I work with a lot of clients who have show dogs that they would like to show themselves.  Many of them really enjoy training their own show dogs and feel like they would like to try actually doing the showing as well.  What makes me sad is that many of these people have their confidence crushed by other people who believe that the dog has a better chance of winning if someone else handles him.  This may be the case, but for some people, they are okay with that and would prefer to take their time doing the training, showing the dog, learning the ropes and finishing their own dog.  For some people, it isn't about finishing the dog quickly and just getting it over with.  Some people actually want to learn to show a dog, specifically their own dog and the only way that they are going to get more confidence and skill is by doing it.  Being rushed at ringside and told everything that they did wrong and how they blew it for their dog does usually not build confidence, but breaks it down.

So, if you are a show dog owner with a dog that you want to show yourself, I say "go for it"!  Frankly, showing a dog is not that difficult once you understand how to do it and if you have trained and competed in obedience or agility, you sure as heck can learn to exhibit a dog in the show ring.  Do handlers have an edge?  Yes, they do this for a living and many are very skilled at it but they all started out not knowing how to do it either.  This is one of the only sports where amateurs compete against professionals and you won't always win, but I can tell you that sometimes you will.  I finished my first show dog owner handled all the way.  Did it take longer?  Yes, I am sure it did, but I did it!  There is really nothing like finishing a dog owner handled.  If this is what you want to do, do it!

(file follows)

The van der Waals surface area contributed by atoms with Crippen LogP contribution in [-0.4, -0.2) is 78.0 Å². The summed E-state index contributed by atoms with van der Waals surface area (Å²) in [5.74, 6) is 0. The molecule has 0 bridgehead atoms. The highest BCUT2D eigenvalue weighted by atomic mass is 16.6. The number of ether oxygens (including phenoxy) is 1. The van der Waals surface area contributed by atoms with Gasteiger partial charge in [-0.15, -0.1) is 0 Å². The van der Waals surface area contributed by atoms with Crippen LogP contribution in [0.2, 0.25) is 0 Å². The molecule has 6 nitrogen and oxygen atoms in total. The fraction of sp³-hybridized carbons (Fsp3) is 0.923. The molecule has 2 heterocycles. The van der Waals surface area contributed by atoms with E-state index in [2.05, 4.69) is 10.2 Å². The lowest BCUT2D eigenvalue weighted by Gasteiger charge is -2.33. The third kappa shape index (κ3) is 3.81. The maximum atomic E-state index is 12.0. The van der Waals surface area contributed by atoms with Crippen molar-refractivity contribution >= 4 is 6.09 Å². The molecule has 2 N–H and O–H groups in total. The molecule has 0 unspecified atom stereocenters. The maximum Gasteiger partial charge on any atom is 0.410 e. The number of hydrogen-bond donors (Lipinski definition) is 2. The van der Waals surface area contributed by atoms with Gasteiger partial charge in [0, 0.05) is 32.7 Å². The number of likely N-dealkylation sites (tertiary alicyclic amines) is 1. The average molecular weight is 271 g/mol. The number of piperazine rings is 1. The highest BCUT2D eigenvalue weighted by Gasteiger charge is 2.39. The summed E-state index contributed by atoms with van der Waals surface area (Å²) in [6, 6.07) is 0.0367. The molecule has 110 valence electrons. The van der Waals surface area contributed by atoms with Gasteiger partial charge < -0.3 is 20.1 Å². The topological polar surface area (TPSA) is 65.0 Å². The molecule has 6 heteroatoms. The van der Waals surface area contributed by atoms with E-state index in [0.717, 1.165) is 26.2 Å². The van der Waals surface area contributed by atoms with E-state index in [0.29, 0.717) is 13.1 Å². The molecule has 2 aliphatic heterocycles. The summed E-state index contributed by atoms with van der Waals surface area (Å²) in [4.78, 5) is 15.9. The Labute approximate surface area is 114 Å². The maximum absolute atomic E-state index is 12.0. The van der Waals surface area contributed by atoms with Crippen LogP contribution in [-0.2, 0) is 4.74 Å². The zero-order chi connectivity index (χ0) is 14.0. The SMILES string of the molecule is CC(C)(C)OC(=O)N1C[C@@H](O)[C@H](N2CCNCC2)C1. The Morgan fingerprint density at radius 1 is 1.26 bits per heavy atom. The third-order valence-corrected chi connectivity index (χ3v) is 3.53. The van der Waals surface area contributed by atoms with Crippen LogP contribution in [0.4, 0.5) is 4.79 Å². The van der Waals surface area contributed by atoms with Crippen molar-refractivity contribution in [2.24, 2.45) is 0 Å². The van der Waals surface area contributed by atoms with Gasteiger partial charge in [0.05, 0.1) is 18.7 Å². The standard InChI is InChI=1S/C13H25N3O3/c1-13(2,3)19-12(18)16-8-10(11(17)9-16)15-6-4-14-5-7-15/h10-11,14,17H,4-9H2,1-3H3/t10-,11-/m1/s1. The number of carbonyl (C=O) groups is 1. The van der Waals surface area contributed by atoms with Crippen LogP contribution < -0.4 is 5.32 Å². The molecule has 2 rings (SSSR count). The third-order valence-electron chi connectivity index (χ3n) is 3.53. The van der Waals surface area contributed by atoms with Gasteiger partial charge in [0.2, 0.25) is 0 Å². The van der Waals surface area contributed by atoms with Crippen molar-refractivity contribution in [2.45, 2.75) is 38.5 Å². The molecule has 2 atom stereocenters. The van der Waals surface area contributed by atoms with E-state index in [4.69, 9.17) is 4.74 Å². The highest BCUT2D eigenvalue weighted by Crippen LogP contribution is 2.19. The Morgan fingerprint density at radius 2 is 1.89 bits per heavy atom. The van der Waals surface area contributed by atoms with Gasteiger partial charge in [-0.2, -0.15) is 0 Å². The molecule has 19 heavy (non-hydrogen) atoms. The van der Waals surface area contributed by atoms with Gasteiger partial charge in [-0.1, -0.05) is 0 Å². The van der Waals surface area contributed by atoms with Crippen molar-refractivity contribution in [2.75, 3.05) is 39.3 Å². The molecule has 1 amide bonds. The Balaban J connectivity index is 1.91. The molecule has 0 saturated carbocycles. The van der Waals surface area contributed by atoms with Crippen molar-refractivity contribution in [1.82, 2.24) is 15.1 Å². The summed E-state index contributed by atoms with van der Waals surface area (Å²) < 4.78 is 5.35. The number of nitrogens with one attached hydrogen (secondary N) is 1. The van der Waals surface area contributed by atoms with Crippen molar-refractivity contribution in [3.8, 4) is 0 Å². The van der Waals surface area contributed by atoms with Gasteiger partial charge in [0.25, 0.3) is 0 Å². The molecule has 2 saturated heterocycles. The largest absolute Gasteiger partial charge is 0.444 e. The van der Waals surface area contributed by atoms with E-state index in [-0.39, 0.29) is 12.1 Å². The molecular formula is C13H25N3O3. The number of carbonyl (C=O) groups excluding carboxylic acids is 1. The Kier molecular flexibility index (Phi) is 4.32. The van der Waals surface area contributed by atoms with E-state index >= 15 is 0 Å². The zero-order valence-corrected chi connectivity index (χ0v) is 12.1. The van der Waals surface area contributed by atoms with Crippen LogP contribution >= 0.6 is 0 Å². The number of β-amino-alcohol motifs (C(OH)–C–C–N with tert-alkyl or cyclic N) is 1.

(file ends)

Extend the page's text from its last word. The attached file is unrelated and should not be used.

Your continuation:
If you are a breeder, co-owner, handler or just a friend of someone who wants to show their own dog, support them and encourage them, but don't put them down and don't tell them, they can't.  Remember, we were all there at one time.

My Blog My Way

I haven't written here for a while.  I think the reason is that I was starting to feel frustrated with people who are not positive reinforcement trainers reading my blog and then getting mad at me for putting down the use of positive punishment, aversives and painful equipment.  Well, this blog is about my thoughts and opinions on training show dogs and that includes the promotion of positive reinforcement training and non-aversive, dog friendly equipment.  There are plenty of other websites, blogs and trainers who recommend and discuss the use of aversives, but that isn't what I am about so it's not what my blog is about.  If you want to read about positive training for show dogs, you came to the right place!